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Old Today, 06:26 AM
 
16,768 posts, read 14,186,507 times
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Quote:
Originally Posted by ncguy50 View Post
OK. I didn't consider ALL plants. But as far as my statement being an out and out lie, it wasn't and it isn't. The rest of your statement expresses doubt certain categories of plants. What we do know right now is that the current levels of CO2 in the atmosphere have not caused damage to corn or soybean production.

Sorry, but from my optic, more CO2 in the air is not the catastrophic development alarmists would have us believe.
I should have also mentioned that additional CO2 is a benefit only if it is combined with additional water. In many places the shifts in precipitation are not lining up well with agricultural areas.

Additionally, corn and soybeans are great for temperate agriculture by the cam and c4 plants make up the majority of the diet of those who live in the tropics. They are not going to benefit and may indeed have negatives in the agricultural arena due to CO2 increases and changes in precipitation (I.e. more rain falling during storms events rather than “rainy” days) which we are already seeing.
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Old Today, 06:33 AM
 
30,052 posts, read 16,600,605 times
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Quote:
Originally Posted by lkb0714 View Post
I should have also mentioned that additional CO2 is a benefit only if it is combined with additional water. In many places the shifts in precipitation are not lining up well with agricultural areas.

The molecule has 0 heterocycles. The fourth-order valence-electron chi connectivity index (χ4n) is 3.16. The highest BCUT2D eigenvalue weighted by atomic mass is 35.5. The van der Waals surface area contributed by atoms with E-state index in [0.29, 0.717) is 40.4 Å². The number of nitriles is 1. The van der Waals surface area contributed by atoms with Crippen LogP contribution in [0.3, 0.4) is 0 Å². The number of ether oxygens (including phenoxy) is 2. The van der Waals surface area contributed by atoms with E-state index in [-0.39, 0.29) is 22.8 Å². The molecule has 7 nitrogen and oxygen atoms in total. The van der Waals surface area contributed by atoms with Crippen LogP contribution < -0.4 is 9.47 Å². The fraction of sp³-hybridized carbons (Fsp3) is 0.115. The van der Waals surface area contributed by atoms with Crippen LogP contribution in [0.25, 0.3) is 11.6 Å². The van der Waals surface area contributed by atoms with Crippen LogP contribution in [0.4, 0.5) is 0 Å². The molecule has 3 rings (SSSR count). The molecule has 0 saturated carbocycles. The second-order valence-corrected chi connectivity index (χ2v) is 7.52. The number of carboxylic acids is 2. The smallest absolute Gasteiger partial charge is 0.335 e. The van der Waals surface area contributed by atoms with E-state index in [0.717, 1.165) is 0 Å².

Additionally, corn and soybeans are great for temperate agriculture by the cam and c4 plants make up the majority of the diet of those who live in the tropics. They are not going to benefit and may indeed have negatives in the agricultural arena due to CO2 increases and changes in precipitation (I.e. more rain falling during storms events rather than “rainy” days) which we are already seeing.
What's the proper ratio of Co2 to water?
If you're going to legislate the climate into what is proper () you better know the answer (and be correct).
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Old Today, 06:49 AM
 
Location: Unperson Everyman Land
30,609 posts, read 20,228,728 times
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Quote:
Originally Posted by jacqueg View Post
Yes, I pointed that out. I don't understand how you missed it, it's literally the subject of my first two sentences, but oh well.

When it gets too hot, about 100F or so, the plant stops caring how much CO2 is in the atmosphere. Instead, it starts to care how much water it is losing by transpiration, so it closes its stomata to conserve water. That also means it ceases to absorb CO2, since the stomata are where gas exchange occurs. Also, when it gets that hot, the enzymes needed for photosynthesis denature. For both these reasons, when it gets that hot, photosynthesis ceases.
I guess we're just a little confused since you veered off course with the 100 degree temperatures that aren't really connected to anything we are discussing.

If the local plants are seeing temperature in excess of 100 degrees, they are likely in a part of the world where such temperatures are nothing new.

CO2, by itself, doesn't appear to be increasing surface temperatures significantly, so the issue is increased CO2, full stop.
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Old Today, 08:37 AM
Status: "This is the best of all possible plutocracies." (set 7 days ago)
 
Location: Old Hippie Heaven
18,572 posts, read 8,362,436 times
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Quote:
Originally Posted by momonkey View Post
I guess we're just a little confused since you veered off course with the 100 degree temperatures that aren't really connected to anything we are discussing.